David Marrero Updates

Probably the most closely watched recruit in this past signing class for Stanford football was Ft. Lauderdale (FL) speedster David Marrero, who captured nationwide attention with his decommitment from Notre Dame to attend Stanford. But his story continues during the "off-season," when he spent a week on The Farm during spring practices and gears up for the looming 2003 season.

Spring football was not just a time for current players on the Stanford roster to improve themselves and get ready for the much-anticipated 2003 season.  It was also a time for a handful of incoming freshmen to visit the practices and advantage themselves toward a fast start in their debut campaign.  The most intriguing visitor was without question David Marrero, who trekked 3000 miles from South Florida to Northern California for a week of Stanford spring football.  At the conclusion, he took time to talk with The Bootleg about what he gained what he has planned.

Marrero came for the third of the four weeks of spring practices, and happened upon a very interesting time.  The offense was sluggish at the beginning of the week, but the incoming tailback witnessed a grand emergence as the week progressed, including the 4/19 Saturday scrimmage that was universally hailed as the best of the entire spring.

"I have to admit it was a little unsettling watching the offense when I first got here," he reflects upon the Monday practice.  "But they came a long way in just one week and that was great to see.  I definitely felt this week showed me that I have an opportunity."

But the opportunity to play was a known quantity already for the prep All-American.  This visit provided a greater educational opportunity for him, where he was able to sit in on team meetings, running backs meetings and watch practices up-close and personal.  "The biggest thing I learned was the basic running package," he explains.  "The numbering system is different from what I was used to in high school, so that is an adjustment.  It's also about learning which leg to lead with, and where to hit the point of attack.  I think when I start practices in the fall, I'll be able to come in and know where to hit the holes and make the runs.  Now it's just a matter of showing up and doing it."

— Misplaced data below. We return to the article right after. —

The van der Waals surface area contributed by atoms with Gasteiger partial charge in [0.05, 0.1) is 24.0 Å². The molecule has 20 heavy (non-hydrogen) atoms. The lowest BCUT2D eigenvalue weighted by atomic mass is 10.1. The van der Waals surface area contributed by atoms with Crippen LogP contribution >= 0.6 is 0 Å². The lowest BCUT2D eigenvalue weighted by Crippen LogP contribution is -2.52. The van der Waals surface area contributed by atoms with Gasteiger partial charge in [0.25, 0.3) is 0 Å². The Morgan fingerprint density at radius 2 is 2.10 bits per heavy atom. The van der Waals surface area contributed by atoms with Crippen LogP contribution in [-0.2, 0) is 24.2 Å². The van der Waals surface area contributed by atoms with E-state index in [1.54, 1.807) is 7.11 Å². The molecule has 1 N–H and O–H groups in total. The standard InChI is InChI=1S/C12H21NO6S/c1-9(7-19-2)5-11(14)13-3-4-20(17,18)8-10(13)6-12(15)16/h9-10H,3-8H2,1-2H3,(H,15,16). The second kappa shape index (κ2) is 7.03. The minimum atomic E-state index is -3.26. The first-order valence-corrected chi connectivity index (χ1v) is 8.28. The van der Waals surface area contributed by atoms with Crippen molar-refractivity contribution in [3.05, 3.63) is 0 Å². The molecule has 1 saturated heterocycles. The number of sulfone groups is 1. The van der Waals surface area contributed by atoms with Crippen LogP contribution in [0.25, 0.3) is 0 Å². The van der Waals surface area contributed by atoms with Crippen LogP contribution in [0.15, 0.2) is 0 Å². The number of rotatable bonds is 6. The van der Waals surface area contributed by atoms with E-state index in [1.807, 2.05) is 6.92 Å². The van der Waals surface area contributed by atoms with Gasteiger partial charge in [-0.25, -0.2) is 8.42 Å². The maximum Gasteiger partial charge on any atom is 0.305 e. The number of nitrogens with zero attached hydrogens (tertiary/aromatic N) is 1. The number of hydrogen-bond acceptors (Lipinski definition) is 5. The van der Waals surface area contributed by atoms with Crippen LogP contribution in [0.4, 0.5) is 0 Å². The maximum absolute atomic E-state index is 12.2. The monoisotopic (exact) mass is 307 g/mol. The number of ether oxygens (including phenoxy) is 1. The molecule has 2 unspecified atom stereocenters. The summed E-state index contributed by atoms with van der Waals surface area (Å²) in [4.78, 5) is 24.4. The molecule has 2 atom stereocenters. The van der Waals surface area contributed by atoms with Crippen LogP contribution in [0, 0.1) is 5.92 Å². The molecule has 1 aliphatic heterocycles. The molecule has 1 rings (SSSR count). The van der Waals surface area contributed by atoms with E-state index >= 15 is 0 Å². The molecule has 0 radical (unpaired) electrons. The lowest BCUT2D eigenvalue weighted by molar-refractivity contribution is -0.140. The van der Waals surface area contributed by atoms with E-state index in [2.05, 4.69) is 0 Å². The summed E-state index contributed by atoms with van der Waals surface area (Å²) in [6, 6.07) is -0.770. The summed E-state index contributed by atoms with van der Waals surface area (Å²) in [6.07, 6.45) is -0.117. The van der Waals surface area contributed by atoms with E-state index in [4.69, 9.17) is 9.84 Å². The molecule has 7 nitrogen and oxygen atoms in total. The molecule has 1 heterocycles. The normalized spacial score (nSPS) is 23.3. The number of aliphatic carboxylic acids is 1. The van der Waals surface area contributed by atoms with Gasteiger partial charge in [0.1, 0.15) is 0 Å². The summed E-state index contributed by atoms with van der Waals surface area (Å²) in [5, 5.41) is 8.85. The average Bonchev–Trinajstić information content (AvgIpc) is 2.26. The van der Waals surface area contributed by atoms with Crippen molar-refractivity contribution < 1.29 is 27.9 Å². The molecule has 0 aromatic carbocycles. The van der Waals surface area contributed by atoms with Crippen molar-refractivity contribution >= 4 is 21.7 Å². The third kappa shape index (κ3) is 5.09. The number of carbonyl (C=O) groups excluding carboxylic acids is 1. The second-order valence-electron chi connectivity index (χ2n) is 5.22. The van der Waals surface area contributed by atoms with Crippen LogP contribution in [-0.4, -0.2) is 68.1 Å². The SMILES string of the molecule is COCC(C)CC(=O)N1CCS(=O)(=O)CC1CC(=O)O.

Don't think that Marrero was completely focused on the technical education, though.  He was also very mindful of building chemistry with the 60+ returning players who will be his teammates in just a few months.  "I felt that for one week, I was just like I was injured - with the team for everything but just unable to get in pads for the drills," he elaborates.  "The chemistry was a really big deal.  When I come back in the summer, I'll already know almost every player on the team.  I've got some of their nuances down and can relate to a lot of them on a personal level.  I feel like I'm pretty much accepted by the guys now."

More chemistry building transpired with future Cardinal teammates who, like Marrero, are currently still in high school.  That included local quarterback T.C. Ostrander, who was out at almost every practice this spring, as allowed by his Menlo-Atherton baseball schedule.  The two were nearly inseparable on the practice field.  "We come from totally different parts of the country, so it was cool to get a feel for what he's like," Marrero opines.  Another notable visitor who overlapped the same week was New York junior offensive lineman Alex Fletcher, who committed verbally to Stanford in February.  Though Fletcher has nearly a year to go before he an sign his own letter of intent for the Cardinal, Marrero notes that they share a bond.